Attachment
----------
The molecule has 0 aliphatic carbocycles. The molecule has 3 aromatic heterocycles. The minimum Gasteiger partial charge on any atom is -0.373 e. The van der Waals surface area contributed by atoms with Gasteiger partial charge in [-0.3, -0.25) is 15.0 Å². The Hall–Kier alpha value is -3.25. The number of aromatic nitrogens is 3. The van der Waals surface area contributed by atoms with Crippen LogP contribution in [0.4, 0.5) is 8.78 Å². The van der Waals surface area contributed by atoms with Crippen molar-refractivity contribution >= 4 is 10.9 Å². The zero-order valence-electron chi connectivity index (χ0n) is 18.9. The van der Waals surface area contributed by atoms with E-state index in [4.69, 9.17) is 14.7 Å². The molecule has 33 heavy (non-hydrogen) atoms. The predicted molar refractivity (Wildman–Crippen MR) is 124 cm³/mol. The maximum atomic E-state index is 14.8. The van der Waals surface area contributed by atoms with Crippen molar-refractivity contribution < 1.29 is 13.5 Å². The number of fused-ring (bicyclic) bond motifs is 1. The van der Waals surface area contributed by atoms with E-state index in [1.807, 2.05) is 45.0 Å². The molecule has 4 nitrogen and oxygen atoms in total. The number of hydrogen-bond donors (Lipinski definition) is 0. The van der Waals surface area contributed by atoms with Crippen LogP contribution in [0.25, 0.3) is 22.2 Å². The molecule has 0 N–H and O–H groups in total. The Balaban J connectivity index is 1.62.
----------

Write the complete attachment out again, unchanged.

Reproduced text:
The molecule has 0 aliphatic carbocycles. The molecule has 3 aromatic heterocycles. The minimum Gasteiger partial charge on any atom is -0.373 e. The van der Waals surface area contributed by atoms with Gasteiger partial charge in [-0.3, -0.25) is 15.0 Å². The Hall–Kier alpha value is -3.25. The number of aromatic nitrogens is 3. The van der Waals surface area contributed by atoms with Crippen LogP contribution in [0.4, 0.5) is 8.78 Å². The van der Waals surface area contributed by atoms with Crippen molar-refractivity contribution >= 4 is 10.9 Å². The zero-order valence-electron chi connectivity index (χ0n) is 18.9. The van der Waals surface area contributed by atoms with E-state index in [4.69, 9.17) is 14.7 Å². The molecule has 33 heavy (non-hydrogen) atoms. The predicted molar refractivity (Wildman–Crippen MR) is 124 cm³/mol. The maximum atomic E-state index is 14.8. The van der Waals surface area contributed by atoms with Crippen molar-refractivity contribution < 1.29 is 13.5 Å². The number of fused-ring (bicyclic) bond motifs is 1. The van der Waals surface area contributed by atoms with E-state index in [1.807, 2.05) is 45.0 Å². The molecule has 4 nitrogen and oxygen atoms in total. The number of hydrogen-bond donors (Lipinski definition) is 0. The van der Waals surface area contributed by atoms with Crippen LogP contribution in [0.25, 0.3) is 22.2 Å². The molecule has 0 N–H and O–H groups in total. The Balaban J connectivity index is 1.62.